Photos inside One Wilshire


Said to be the most interconnected space in the world and the most expensive real estate in North America, the “Meet Me Room” (a telco industry term) is the heart of One Wilshire. Here the primary fiber optic cables are routed, split, and shared. Because of the presence of so many telcos in this room and the ability to freely interconnect between them, rackspace here becomes extremely valuable. For comparison, the average price for office space in downtown Los Angeles is $1.75 per square foot per month. At the Meet Me Room, $250 per square foot would be a bargain.


A ceiling detail in one of the many "Meet-Me-Rooms" inside of One Wilshire


Some 1,800 known conduits contain the fiber optic cables that flow through the building’s stairwells and vertical utility corridors, called “risers.” Cable connects the commercial telco tenants on floors 5 through 29 to the 4th floor Meet Me Room, and to a new, “wireless” Meet Me Room constructed on the 30th floor.


Whenever a permit is pulled by a city contractor for any underground repairs outside One Wilshire, the various telco companies with cable in the area come out and paint the cable routes on the asphalt, creating a visible graphic of the complexity of what lies just under the surface.


Computers generate a lot of heat, and maintaining a stable, cool temperature and a low humidity is essential in telco hotels, so tenants sometimes demand to install their own cooling systems to safeguard their equipment. At One Wilshire, these units are installed primarily on the third floor roof. A new closed loop cooling system has been installed on the 30th floor roof.


As tenants’ needs change, cables can go unused. Cable mining is performed to thin out the obsolete cables and future congestion is alleviated through the installation of dedicated new ducts.


Power is supplied by DWP, but in the event of a blackout, the building’s five generators will kick in. It takes the generators three seconds to start up and stabilize. During this brief period, the entire building runs on batteries. There are 11,000 gallons of diesel stored on site, enough to run the generators for 24 hours before being refueled.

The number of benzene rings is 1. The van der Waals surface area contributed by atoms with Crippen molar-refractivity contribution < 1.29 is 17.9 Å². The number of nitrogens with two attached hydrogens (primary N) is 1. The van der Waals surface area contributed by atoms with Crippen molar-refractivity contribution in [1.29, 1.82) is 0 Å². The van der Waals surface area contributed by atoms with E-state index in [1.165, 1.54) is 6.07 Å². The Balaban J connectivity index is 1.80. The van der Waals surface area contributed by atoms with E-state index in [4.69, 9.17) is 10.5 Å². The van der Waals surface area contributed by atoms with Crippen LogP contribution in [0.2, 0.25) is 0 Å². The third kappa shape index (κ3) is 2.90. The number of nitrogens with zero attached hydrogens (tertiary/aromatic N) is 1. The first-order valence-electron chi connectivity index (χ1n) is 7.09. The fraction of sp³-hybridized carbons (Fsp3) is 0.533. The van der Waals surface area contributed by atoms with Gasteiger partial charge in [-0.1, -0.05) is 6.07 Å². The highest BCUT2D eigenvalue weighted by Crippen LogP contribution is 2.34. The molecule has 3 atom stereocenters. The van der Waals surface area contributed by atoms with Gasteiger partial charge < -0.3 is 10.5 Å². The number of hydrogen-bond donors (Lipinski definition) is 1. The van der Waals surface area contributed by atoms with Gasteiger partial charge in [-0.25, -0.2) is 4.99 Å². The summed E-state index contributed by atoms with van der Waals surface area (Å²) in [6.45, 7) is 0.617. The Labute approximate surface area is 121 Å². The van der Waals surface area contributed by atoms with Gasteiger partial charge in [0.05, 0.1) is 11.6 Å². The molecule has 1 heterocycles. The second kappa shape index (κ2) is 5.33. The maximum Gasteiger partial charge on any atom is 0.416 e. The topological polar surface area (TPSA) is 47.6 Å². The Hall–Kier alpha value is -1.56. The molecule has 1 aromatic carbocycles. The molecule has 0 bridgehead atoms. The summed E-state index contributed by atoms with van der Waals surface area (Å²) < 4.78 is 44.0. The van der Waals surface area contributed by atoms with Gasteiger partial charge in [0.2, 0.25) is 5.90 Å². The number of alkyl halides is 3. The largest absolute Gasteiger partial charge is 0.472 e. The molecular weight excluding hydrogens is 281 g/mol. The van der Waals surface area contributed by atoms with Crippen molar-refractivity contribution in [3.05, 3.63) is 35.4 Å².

On the roof, microwave antennas link up One Wilshire to transmission towers located around the city. Though fiber’s higher capacity has given it dominance over microwave at One Wilshire, microwave’s relatively low cost over long distances continues to make it economical for some applications. The roof’s clear line of sight to the south, west, and to other high-rises, along with the ability to interface with the fiber inside, continues to make One Wilshire an attractive location for microwave-based transmission.


Much can be learned about a building’s function by examining its roof. The existence of telco hotels in the region around One Wilshire is indicated by the presence of new and extensive cooling units on the roofs of adjacent buildings, many of which were nearly vacant until the telco companies moved in.


One Wilshire is located near SBC/Pacbell’s central switching station at 400 S. Grand, with its towering, now nearly obsolete microwave antenna. With deregulation looming in the 1980s, Pacific Bell banned competitors from their central switching station. Long distance carrier MCI thus mounted its own microwave station on the roof of One Wilshire, at the time one of the tallest buildings in downtown. And so began One Wilshire’s importance as a telcom site.


The main fiber optic cables connecting One Wilshire to the world enter the building from under the street through closets in the walls of the building’s parking garage. Given the importance of the building to the global communications network, access to the parking garage is controlled, and the building is said to be monitored continuously by federal security officials.

Source: Center for Land Use Interpretation:

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